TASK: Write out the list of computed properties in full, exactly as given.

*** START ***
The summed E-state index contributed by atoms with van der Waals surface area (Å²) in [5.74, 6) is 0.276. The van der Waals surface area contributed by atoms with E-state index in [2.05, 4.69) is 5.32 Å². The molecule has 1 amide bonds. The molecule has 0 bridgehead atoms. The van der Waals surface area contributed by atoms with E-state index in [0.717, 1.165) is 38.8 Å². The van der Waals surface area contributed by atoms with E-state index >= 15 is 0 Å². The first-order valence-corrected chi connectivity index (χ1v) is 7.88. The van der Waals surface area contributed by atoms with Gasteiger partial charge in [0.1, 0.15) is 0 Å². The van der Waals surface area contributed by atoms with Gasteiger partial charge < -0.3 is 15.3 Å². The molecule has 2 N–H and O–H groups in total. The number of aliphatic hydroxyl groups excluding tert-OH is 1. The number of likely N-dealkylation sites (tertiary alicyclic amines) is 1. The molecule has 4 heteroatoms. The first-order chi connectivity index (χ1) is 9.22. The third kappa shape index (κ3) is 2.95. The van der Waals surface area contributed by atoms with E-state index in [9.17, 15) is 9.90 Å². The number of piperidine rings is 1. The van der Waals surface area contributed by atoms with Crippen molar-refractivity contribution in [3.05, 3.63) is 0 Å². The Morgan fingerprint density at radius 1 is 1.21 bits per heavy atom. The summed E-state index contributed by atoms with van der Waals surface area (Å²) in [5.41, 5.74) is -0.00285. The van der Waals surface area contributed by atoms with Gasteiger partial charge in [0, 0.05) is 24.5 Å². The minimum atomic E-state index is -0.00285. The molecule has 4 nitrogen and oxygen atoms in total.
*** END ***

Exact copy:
The summed E-state index contributed by atoms with van der Waals surface area (Å²) in [5.74, 6) is 0.276. The van der Waals surface area contributed by atoms with E-state index in [2.05, 4.69) is 5.32 Å². The molecule has 1 amide bonds. The molecule has 0 bridgehead atoms. The van der Waals surface area contributed by atoms with E-state index in [0.717, 1.165) is 38.8 Å². The van der Waals surface area contributed by atoms with E-state index >= 15 is 0 Å². The first-order valence-corrected chi connectivity index (χ1v) is 7.88. The van der Waals surface area contributed by atoms with Gasteiger partial charge in [0.1, 0.15) is 0 Å². The van der Waals surface area contributed by atoms with Gasteiger partial charge < -0.3 is 15.3 Å². The molecule has 2 N–H and O–H groups in total. The number of aliphatic hydroxyl groups excluding tert-OH is 1. The number of likely N-dealkylation sites (tertiary alicyclic amines) is 1. The molecule has 4 heteroatoms. The first-order chi connectivity index (χ1) is 9.22. The third kappa shape index (κ3) is 2.95. The van der Waals surface area contributed by atoms with E-state index in [9.17, 15) is 9.90 Å². The number of piperidine rings is 1. The van der Waals surface area contributed by atoms with Crippen molar-refractivity contribution in [3.05, 3.63) is 0 Å². The Morgan fingerprint density at radius 1 is 1.21 bits per heavy atom. The summed E-state index contributed by atoms with van der Waals surface area (Å²) in [5.41, 5.74) is -0.00285. The van der Waals surface area contributed by atoms with Gasteiger partial charge in [0, 0.05) is 24.5 Å². The minimum atomic E-state index is -0.00285. The molecule has 4 nitrogen and oxygen atoms in total.